But it might be more simple than that. Beilein had never been in one place for more than nine years before his current run with the Wolverines. He seemed genuinely interested in jumping to the NBA last summer, but the Pistons’ decision-making process took so long and dragged so far into the summer that Beilein eventually had to pull himself out of consideration.

With his top three scorers from last season all appearing bound for the NBA, Beilein was faced with a decision that would have been tough at any age, but which had to have seemed especially heavy at 66: Start the rebuilding process again at Michigan, go through a couple of down seasons and then make another run at your first national title; or try your hand at the NBA, something which every prominent coach who has never experienced the league has at least thought about. Beilein rolled in the second direction, and in the process set up one of the more intriguing coaching storylines in some time for 2019-20.

Michigan’s next move

For the first time since the 1980s, Michigan is in the midst of a stretch where it has won at least one NCAA tournament game in four straight years. Its 18 March Madness wins since 2013 are the most over any seven-year stretch in the history of the program. The task for the Wolverine brass is now to make a hire who can keep this unprecedented momentum rolling.

Somewhat ironically, the most recent high-profile program to be looking for a new head coach this late in an offseason was Michigan’s arch-rival, Ohio State. The Buckeyes fired longtime head coach Thad Matta in early June 2017 and hired Chris Holtmann away from Butler just days later. Holtmann was Big Ten Coach of the Year in his first season at OSU and is widely considered to be one of the brightest young stars in the sport.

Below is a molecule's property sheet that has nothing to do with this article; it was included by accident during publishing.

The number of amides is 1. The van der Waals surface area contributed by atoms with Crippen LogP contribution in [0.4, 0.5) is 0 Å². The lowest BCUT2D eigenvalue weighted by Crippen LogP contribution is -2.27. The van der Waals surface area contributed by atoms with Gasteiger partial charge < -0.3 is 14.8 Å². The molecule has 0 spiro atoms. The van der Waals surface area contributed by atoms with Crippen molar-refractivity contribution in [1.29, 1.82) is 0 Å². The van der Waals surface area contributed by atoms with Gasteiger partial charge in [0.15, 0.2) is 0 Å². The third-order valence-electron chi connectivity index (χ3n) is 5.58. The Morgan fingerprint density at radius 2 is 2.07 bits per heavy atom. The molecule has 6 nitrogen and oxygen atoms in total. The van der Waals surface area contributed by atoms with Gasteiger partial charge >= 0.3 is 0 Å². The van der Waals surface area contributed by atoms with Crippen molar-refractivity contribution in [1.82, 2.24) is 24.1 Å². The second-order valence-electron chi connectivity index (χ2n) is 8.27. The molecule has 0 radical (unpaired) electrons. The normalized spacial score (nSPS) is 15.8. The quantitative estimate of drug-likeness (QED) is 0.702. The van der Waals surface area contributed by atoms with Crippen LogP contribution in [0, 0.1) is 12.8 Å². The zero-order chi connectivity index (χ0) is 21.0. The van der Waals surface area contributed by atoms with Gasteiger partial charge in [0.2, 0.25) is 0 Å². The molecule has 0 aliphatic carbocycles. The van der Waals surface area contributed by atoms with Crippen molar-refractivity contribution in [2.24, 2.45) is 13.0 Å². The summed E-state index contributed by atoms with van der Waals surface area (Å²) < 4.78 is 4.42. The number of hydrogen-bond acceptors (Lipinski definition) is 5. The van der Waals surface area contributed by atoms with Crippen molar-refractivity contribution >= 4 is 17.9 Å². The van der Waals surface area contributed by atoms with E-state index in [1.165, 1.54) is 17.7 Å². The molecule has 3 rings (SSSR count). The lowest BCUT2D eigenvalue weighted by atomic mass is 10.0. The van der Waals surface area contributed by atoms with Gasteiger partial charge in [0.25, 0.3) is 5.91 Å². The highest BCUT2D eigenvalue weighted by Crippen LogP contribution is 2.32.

Recent history could repeat itself, as current Butler head coach LaVall Jordan figures to be a top candidate for the vacancy in Ann Arbor. Jordan is a Michigan native who was a star Wolverines assistant under Beilein from 2010-16. The only wrench in this setup is Jordan is a Butler alum, a fact which might make him more hesitant to take the same step up that Holtmann did two years ago.

Given everyone’s satisfaction with the current culture surrounding the program, Michigan could also choose to keep things in house and hire one of two present assistants: Luke Yaklich or Saddi Washington. Washington has been Beilein’s top assistant in recent years, but Yaklich has long been considered a future coaching star. He’s also the man who gets the credit for being the architect of Michigan’s recent rise to defensive prominence.

As always, there are also going to be suggestions that Michigan should swing big and contact names like Brad Stevens, Billy Donovan and Jay Wright to at least “make them say no.” Assuming they all do (or that no such attempt is made), the fallback options for the Wolverines in this case seem solid enough that the search won’t fall victim to the same comedy of errors that enveloped the searches of both St. John’s and UCLA earlier this year.

That’s at least one comforting thought for a fan base that is suddenly being forced to adjust to life without the man who had become Michigan basketball in recent years.